Baboon Pirates

Scribbles and Scrawls from an unrepentant swashbuckling primate.

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Location: Texas, United States

Tuesday, March 29, 2005

Fallen Angels

I've been reading an interesting book, one amusing enough to pass on to
the 3 or 4 folks who schlump by here on a daily basis.

It's called Fallen Angels, written by Larry Niven, Jerry Pournelle & Michael Flynn. The novel deals with a future where the Greens and the PC police have taken over the United States. It's a very different America than you and are used to. Nuclear physicists are lynched. Technology is frowned upon. Being able to build a computer or program code is seen as 'elitist'. Speculative fiction is taboo, since it "serves no useful purpose". Therefore, sci-fi buffs are treated as pariahs, and often forcibly "re-educated".

Oh, and the world is in the grip of a new Ice Age. Glaciers cover Cananda, and are moving down into the U.S. It seems that 'Global Warming' took off in a different direction than the tree-huggers expected. There's a small space colony barely ekeing out an existence, but they lose two of their pilots on a nitrogen-skimming mission to a U.S. missile.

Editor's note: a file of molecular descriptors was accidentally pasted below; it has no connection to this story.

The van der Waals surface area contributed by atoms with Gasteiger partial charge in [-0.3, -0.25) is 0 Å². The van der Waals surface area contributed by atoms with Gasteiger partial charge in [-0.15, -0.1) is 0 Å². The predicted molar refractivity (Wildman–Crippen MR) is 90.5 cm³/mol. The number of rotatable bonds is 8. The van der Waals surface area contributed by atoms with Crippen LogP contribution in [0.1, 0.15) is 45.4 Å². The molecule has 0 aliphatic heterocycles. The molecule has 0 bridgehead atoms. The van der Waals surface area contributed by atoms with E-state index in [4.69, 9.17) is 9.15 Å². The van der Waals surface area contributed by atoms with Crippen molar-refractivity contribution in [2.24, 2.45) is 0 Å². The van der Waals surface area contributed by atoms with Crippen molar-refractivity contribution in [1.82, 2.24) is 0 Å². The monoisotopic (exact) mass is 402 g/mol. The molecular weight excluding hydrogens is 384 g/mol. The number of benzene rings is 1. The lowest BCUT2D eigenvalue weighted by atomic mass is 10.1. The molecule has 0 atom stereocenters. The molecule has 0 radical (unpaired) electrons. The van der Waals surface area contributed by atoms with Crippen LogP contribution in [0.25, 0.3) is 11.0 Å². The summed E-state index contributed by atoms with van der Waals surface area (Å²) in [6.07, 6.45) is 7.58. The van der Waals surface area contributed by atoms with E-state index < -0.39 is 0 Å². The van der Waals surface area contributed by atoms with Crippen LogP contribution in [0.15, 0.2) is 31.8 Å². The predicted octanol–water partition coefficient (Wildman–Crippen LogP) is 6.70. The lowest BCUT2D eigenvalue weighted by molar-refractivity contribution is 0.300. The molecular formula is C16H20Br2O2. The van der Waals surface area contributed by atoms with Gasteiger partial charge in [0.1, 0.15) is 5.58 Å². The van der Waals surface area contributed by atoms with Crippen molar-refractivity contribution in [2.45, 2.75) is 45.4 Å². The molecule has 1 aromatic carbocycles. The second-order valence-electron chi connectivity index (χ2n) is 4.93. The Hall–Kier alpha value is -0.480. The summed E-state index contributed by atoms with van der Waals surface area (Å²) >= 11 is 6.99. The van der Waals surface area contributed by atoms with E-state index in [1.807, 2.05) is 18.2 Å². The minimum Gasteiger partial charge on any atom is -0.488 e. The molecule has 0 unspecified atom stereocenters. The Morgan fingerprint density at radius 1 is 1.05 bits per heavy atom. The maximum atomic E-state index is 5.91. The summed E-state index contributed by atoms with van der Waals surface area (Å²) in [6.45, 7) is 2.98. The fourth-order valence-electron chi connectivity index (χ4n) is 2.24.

The pilots survive the crash, and need rescuing. Who better for a rescue of spacemen than the local sci-fi fan club!

It's an interesting look into the world of the hardcore skiffy fans. What most people tend to forget is that underneath the nerdy and antisocial exteriors lie formidable brains and plenty of engineering talent.

It's a fun read, due to many many inside jokes and book references. You do have to endure a dose of filking (my personal pet peeve, and the reason I avoid sci-fi cons), but as farfetched as it gets, there's still a core of "this could happen" to the book.

I was greatly amused to learn that one of the fellow attendees at the Texas Blogfest, Susan from New York City, had read the book. I was too hammered on primo scotch to properly discuss it with her, but we both agreed it was a lot of fun.

Anyway, give it a try. You don't need to buy it, though you may want a copy later. It's online courtesy of Baen Books.